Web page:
Read Part 1 here.
Considerable research evidence exists that the prototype nuclear power reactors currently in development in Canada, including the two proposed for New Brunswick, do not belong in a climate action plan. In addition, the two New Brunswick reactors will create new forms of radioactive waste that raise considerable environmental problems.
This raises an obvious question: why are the federal and provincial government proposing to hand over vast amounts of public funds to private companies to develop them?
In a webinar presentation earlier this year during his visit to New Brunswick, the president of the Canadian Coalition for Nuclear Responsibility Gordon Edwards described how the push for prototype nuclear reactor development is coming from the nuclear industry. “If they can, the nuclear industry will convince governments to pour public money into this for whatever reason, by misrepresenting its advantages and minimizing or even ignoring its disadvantages.”
The federal government is “politically in hot water,” Edwards continued. “They can’t stop the petroleum industry. They bought a pipeline. They are not cutting down on greenhouse gasses like they said they were going to; they are going to be adding to it. So politically, it makes sense for the government to say, ‘since we can’t do a damn thing about actually fighting climate change, let’s just say we’re putting all our money behind nuclear reactors and they are going to solve the problem.'”
Gordon Edwards’ analysis of data from the World Nuclear Association shows that from 1996 to 2019, the number of nuclear reactors increased by only four units across the globe, from 438 to 442. In the same time period, nuclear’s contribution to global electricity production plummeted from 17% to 10%. Nuclear reactor promoters are “barely keeping themselves alive,” said Edwards, and have realized for quite a while that “they are in trouble.”
The federal government created the nuclear industry in Canada and has funded it since the late 1940s. For more than 70 years Canada has been spending vast sums of public money to keep the industry alive.
Atomic Energy of Canada Limited (AECL), a Crown corporation with a mandate to promote and support nuclear science and technology and manage nuclear waste, has received more than $800 million in federal funding in each of the last three years. Most of the public funds are turned over to a private-sector entity, Canadian Nuclear Laboratories, whose majority partner is SNC Lavalin.
One description of the nuclear industry in Canada is that it can be understood as a kind of Ponzi scheme. In 2018, AECL’s annual report listed an estimated $15.9 billion undiscounted waste and decommissioning liability.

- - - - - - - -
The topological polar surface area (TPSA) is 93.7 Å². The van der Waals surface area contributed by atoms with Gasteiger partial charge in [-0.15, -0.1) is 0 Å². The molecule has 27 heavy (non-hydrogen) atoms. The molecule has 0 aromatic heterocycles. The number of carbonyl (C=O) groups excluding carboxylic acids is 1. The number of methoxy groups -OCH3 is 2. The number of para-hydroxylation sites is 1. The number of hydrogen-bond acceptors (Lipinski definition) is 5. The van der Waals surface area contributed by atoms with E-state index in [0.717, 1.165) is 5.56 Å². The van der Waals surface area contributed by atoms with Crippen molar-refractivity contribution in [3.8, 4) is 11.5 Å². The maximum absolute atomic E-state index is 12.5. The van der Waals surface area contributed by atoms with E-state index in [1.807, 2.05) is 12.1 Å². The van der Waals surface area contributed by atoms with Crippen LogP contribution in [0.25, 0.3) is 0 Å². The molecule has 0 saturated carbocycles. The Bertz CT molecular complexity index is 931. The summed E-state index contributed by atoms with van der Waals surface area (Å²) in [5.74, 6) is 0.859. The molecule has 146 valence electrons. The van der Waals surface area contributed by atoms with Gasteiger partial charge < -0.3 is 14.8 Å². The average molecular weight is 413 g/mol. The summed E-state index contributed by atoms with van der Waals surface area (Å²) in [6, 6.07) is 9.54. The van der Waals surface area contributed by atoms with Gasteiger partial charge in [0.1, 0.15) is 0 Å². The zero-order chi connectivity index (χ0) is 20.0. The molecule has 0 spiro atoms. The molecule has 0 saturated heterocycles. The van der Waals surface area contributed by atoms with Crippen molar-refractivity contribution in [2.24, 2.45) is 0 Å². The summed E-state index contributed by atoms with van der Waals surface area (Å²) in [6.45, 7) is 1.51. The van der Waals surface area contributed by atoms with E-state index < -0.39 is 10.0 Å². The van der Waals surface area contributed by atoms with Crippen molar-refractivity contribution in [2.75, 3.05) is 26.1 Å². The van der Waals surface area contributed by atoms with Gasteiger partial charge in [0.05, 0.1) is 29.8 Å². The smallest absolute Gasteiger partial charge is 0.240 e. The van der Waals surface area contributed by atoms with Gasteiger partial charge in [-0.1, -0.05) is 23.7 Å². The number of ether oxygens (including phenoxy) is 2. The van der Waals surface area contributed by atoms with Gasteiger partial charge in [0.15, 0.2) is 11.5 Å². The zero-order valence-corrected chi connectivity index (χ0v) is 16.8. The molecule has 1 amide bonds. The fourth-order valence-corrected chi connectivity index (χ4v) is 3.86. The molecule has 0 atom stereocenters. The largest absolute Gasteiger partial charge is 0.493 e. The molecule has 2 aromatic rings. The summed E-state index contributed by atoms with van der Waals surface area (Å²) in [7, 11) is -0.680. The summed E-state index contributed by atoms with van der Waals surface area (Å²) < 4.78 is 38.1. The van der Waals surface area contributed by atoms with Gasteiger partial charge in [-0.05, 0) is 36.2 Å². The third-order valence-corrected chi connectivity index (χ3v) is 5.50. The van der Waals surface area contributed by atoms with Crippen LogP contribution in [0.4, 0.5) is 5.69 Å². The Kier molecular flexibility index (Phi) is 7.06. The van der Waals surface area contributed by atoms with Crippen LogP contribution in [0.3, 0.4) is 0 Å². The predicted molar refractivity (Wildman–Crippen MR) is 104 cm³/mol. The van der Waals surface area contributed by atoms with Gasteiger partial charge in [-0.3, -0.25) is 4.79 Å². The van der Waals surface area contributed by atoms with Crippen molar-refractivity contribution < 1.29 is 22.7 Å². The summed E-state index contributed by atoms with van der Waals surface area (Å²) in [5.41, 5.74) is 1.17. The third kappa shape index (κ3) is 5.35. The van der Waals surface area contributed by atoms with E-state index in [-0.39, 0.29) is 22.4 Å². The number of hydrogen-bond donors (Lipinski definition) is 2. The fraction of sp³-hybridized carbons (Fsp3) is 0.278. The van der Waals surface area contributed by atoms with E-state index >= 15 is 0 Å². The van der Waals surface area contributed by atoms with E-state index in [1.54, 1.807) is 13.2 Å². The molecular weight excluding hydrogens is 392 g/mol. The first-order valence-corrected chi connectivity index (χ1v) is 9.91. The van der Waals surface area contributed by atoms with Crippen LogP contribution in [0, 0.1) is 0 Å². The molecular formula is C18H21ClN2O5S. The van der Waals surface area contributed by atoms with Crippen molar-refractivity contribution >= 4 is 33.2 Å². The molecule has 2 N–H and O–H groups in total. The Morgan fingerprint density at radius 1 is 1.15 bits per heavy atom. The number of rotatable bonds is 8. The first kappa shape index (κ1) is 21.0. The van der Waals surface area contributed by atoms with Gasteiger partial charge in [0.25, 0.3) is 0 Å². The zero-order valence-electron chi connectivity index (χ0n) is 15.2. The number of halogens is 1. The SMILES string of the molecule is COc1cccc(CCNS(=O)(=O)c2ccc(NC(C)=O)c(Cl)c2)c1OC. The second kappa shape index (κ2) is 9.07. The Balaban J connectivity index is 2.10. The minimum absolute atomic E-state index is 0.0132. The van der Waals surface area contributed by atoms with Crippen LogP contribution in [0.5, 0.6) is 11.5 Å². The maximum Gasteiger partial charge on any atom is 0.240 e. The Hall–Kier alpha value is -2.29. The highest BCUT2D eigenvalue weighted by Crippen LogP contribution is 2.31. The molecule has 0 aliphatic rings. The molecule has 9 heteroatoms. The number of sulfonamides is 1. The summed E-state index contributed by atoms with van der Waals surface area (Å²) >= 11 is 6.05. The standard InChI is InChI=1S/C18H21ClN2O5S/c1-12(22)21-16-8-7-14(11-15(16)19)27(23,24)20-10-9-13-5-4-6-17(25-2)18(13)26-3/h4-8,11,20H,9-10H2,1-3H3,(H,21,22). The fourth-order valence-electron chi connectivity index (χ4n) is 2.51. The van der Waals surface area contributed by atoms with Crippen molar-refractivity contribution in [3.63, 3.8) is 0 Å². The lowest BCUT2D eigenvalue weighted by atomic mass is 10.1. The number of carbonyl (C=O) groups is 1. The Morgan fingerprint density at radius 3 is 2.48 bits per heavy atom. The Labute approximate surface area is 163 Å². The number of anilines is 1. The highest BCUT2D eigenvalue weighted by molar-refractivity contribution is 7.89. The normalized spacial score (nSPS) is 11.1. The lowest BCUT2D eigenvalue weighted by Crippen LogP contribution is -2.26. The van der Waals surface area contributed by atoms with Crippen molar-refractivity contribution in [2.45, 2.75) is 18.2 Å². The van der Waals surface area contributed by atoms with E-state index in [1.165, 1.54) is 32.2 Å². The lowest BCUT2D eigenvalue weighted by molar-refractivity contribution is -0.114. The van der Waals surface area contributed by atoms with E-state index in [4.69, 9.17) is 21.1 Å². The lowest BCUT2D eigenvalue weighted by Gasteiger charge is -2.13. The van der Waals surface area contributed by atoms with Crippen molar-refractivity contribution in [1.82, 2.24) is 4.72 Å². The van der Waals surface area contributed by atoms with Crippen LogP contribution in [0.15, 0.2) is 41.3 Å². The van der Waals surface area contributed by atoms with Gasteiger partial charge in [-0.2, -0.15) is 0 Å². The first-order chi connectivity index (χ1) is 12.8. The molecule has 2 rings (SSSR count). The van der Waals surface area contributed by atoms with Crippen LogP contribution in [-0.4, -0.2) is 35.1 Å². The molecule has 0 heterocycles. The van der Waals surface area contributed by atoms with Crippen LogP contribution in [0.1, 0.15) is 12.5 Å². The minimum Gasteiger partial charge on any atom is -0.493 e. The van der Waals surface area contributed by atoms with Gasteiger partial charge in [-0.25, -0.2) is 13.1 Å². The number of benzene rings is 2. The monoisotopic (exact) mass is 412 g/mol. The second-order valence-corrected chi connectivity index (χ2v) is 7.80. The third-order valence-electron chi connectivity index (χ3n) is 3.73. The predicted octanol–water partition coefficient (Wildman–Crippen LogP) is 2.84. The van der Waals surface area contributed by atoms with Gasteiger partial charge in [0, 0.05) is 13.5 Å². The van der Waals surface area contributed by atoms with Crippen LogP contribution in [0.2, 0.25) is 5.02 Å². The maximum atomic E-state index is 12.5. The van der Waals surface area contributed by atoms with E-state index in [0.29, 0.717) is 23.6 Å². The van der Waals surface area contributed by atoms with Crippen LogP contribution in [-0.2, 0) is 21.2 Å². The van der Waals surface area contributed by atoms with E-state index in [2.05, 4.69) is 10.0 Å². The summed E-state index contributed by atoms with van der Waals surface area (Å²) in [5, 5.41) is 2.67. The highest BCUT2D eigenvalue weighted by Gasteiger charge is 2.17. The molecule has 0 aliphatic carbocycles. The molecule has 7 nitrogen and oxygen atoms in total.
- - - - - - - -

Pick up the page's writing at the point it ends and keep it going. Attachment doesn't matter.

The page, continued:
The industry needs new nuclear reactors as a replacement revenue stream. New reactors require billions in capital investment. However, no banks or private investors are willing to finance them without government guarantees due to their poor return on investment. Public funding is the only option to keep the industry alive and to pay off its liabilities, and more public money is always required, or the entire scheme will collapse.
However this current drive to build more nuclear power ends, taxpayers in New Brunswick and across Canada will most certainly end up with the bill.
The nuclear industry lobby has many open doors on Parliament Hill. In the two years between September 2018 and September 2020, energy sector lobbyists were very busy in Ottawa. A search for monthly reports of lobbying activity in the Registry of Lobbyists using keywords for the energy industry found that “oil” was the most common (350 reports) during this period, followed by “gas” (192 reports) and then “nuclear” (116 reports). Far behind nuclear were “solar” (58 reports) and “wind” (27 reports).
In New Brunswick, the nuclear industry does not need to lobby the government because it is already working for the government. The NB Power Vice-President Nuclear is both the highest paid public servant in the province and a board member of the Canadian Nuclear Association (CNA), the nuclear industry’s lobby organization active on Parliament Hill.
In other cases, a revolving door shuttles senior government personnel involved in nuclear energy files to the CNA lobby. In one recent example, the former parliamentary secretary to the federal minister of natural resources responsible for nuclear policy is now a consultant for the CNA.
Former senior AECL executives and other federal and provincial government employees are now establishing and managing various start-up nuclear companies, actively seeking public funding for their nuclear projects. And according to the Throne Speech, the money will be available.
It seems the question of why governments are funding prototype nuclear reactors can be partly answered with the familiar catchphrase: “follow the money.”
Susan O’Donnell is a researcher and primary investigator of the RAVEN project at the University of New Brunswick in Fredericton.
An earlier version of this article was published in Rabble.